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An eastern loggerhead shrike, Napanee Plain Alvar Nature Reserve, Ont.

Nature Conservancy of Canada

One of the most endangered songbirds on the planet – and one of the most unusual – is being given a better chance of survival with the help of a Burlington, Ont., doctor who wanted to honour his wife’s memory by preserving Canadian wildlife.

A 31-hectare piece of a cattle farm near Napanee in southeastern Ontario that is home to two of the 30 known wild breeding pairs of eastern loggerhead shrike in North America has been bought by the Nature Conservancy of Canada (NCC) using federal money and private donations.

The largest of those private gifts was from Kenneth Ockenden, a physician whose wife died in 2015. The NCC announced at a news conference in Napanee on Wednesday that the preserved land will be known as the Irene Ockenden Alvar Tract.

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The tract adjoins other grasslands that are already owned by the NCC where there are an additional nine pairs of the loggerhead shrike, also known as butcher birds for their habit of impaling prey on sharp objects before tearing it apart and devouring it.

The only other place in Ontario where eastern loggerhead shrike are found is near Orillia, on a similar habitat that has six breeding pairs.

“It is certainly one of the most endangered species. In a way, it’s kind of like the panda of Eastern Ontario,” said Mark Stabb, a program director with the conservancy. But, thanks to volunteers, farmers and conservation groups, he said, “they are holding their ground here where they have lost ground elsewhere.”

They are also known as butcher birds for their unusual habit of impaling prey on sharp objects before tearing it apart and devouring it.

Nature Conservancy of Canada

Irene Ockenden was born in Estonia and was a researcher who studied plant chemistry. She and her husband were high-school sweethearts in Hamilton and were married for 54 years.

Mr. Ockenden told the news conference he had planned to leave a bequest to the NCC in his will, but decided to speed up that donation while walking through the woods with his daughter after his wife’s death.

“I can only describe it as being like in a cathedral, with the sun shining through the trees,” Mr. Ockenden said of the forest he walked through on that hike. “And I said to myself, why wait? I had lost my wife relatively recently and I thought this might be a good way of remembering her.”

The conservancy does not reveal how much it pays for properties, or how much people donate to buy them, because that could affect future land acquisition deals.

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The loggerhead shrikes were discovered in the cow pasture by local naturalists in 2001. Since then, the Kingston Field Naturalists, a local volunteer group, has been raising funds to save their habitat and the NCC has been buying land to create the Napanee Plain Alvar Nature Reserve. The latest purchase brings the reserve to 121 hectares.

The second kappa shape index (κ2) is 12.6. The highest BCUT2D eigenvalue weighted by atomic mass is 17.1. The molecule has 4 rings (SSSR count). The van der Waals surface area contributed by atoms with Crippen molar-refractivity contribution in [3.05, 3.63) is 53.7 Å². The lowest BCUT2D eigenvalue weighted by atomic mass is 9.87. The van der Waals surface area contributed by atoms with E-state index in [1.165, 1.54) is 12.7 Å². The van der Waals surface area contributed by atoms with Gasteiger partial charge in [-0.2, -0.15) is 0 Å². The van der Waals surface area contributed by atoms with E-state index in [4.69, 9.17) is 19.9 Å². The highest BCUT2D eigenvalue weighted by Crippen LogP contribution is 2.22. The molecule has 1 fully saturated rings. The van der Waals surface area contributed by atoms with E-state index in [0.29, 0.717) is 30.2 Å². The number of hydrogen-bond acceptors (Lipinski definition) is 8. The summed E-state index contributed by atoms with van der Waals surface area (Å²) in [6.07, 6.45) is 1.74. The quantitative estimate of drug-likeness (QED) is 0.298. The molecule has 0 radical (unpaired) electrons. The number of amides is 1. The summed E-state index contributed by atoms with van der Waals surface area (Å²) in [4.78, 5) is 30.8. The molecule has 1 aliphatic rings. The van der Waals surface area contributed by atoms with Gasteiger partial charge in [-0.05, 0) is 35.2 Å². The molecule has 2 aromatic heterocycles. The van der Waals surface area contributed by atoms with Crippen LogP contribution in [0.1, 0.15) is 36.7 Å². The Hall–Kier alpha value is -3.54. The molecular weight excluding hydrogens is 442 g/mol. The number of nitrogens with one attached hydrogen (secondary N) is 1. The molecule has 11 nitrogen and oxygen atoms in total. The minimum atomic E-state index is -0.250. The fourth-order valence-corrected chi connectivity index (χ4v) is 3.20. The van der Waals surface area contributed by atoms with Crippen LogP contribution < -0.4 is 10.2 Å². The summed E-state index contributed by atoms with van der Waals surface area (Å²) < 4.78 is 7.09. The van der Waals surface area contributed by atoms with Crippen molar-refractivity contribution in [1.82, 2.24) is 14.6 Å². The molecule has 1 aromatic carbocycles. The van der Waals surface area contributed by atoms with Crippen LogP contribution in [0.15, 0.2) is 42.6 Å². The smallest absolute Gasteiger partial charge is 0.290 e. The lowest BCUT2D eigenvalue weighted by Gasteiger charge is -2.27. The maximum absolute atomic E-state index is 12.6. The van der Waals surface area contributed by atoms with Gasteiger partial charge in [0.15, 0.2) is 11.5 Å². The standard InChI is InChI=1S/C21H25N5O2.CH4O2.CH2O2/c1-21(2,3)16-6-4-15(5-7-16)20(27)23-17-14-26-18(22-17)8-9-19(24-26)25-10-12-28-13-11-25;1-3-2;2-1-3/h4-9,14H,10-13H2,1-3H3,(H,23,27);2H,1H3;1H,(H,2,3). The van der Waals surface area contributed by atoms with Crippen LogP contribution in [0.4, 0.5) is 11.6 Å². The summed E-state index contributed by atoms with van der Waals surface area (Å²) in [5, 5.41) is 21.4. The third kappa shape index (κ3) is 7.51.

Alvar is a rare type of habitat in which limestone lies near the surface, making it difficult for large plants to take root. It is ideal for cattle as well as the endangered birds.

The Napanee Plain Alvar Nature Reserve, Ont.

Nature Conservancy of Canada

The farmer who owned the most recently purchased piece of land will lease the property, and his cattle will continue to roam there. But the purchase “keeps it in conservation ownership forever so it won’t be sold for any other purpose,” Mr. Stabb said.

“Farmers have been a great piece of the puzzle in collaborating to keep habitat open by having cattle graze, keeping the herbaceous and woody vegetation down, and that maintains the habitat for the shrikes” who need large amounts of open space, Mr. Stabb said.

“They are predatory songbirds but they are not raptors” so they do not have raptor talons, Mr. Stabb said. “They can pounce on small animals, insects, that sort of thing, and they kill them by severing their spine with their bill, but they can’t rip them apart. So what they need to do is impale them on a hawthorn spine or a stick or a branch or barbed wire, and then they can pull them apart for supper.”

Mr. Ockenden said he was happy to be told he would be helping to preserve alvar, but he had no idea what it was. Then, he learned that much of northern Estonia is covered by the rare grassland. “So this was an incredible coincidence,” he said, “which makes this project mean a great deal more to me.”

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